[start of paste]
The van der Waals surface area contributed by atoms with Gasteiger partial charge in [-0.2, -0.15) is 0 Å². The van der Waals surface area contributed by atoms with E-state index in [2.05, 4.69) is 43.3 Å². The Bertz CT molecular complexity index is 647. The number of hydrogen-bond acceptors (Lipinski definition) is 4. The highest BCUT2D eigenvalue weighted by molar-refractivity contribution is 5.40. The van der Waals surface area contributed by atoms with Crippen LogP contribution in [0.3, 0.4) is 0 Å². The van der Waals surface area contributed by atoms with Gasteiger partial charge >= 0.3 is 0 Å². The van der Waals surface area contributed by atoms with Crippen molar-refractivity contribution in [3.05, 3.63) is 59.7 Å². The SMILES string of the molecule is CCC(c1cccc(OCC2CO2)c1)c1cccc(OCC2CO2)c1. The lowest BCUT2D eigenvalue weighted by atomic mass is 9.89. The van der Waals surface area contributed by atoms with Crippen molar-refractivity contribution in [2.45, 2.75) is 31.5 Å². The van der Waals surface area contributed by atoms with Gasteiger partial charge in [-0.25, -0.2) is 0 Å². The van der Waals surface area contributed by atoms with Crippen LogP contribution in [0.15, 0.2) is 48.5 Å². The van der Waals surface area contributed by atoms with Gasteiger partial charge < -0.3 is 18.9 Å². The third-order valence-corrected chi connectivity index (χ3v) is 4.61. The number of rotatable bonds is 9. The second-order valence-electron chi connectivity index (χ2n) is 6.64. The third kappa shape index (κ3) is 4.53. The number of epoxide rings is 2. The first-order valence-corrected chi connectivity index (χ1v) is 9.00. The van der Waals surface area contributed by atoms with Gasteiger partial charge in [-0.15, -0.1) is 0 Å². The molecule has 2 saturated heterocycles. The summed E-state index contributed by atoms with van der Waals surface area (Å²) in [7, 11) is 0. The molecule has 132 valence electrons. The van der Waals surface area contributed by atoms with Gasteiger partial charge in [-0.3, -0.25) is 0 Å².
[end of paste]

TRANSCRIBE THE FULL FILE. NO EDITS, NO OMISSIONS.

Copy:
The van der Waals surface area contributed by atoms with Gasteiger partial charge in [-0.2, -0.15) is 0 Å². The van der Waals surface area contributed by atoms with E-state index in [2.05, 4.69) is 43.3 Å². The Bertz CT molecular complexity index is 647. The number of hydrogen-bond acceptors (Lipinski definition) is 4. The highest BCUT2D eigenvalue weighted by molar-refractivity contribution is 5.40. The van der Waals surface area contributed by atoms with Crippen LogP contribution in [0.3, 0.4) is 0 Å². The van der Waals surface area contributed by atoms with Gasteiger partial charge >= 0.3 is 0 Å². The van der Waals surface area contributed by atoms with Crippen molar-refractivity contribution in [3.05, 3.63) is 59.7 Å². The SMILES string of the molecule is CCC(c1cccc(OCC2CO2)c1)c1cccc(OCC2CO2)c1. The lowest BCUT2D eigenvalue weighted by atomic mass is 9.89. The van der Waals surface area contributed by atoms with Crippen molar-refractivity contribution in [2.45, 2.75) is 31.5 Å². The van der Waals surface area contributed by atoms with Gasteiger partial charge in [-0.25, -0.2) is 0 Å². The van der Waals surface area contributed by atoms with Crippen LogP contribution in [0.15, 0.2) is 48.5 Å². The van der Waals surface area contributed by atoms with Gasteiger partial charge < -0.3 is 18.9 Å². The third-order valence-corrected chi connectivity index (χ3v) is 4.61. The number of rotatable bonds is 9. The second-order valence-electron chi connectivity index (χ2n) is 6.64. The third kappa shape index (κ3) is 4.53. The number of epoxide rings is 2. The first-order valence-corrected chi connectivity index (χ1v) is 9.00. The van der Waals surface area contributed by atoms with Gasteiger partial charge in [-0.15, -0.1) is 0 Å². The molecule has 2 saturated heterocycles. The summed E-state index contributed by atoms with van der Waals surface area (Å²) in [7, 11) is 0. The molecule has 132 valence electrons. The van der Waals surface area contributed by atoms with Gasteiger partial charge in [-0.3, -0.25) is 0 Å².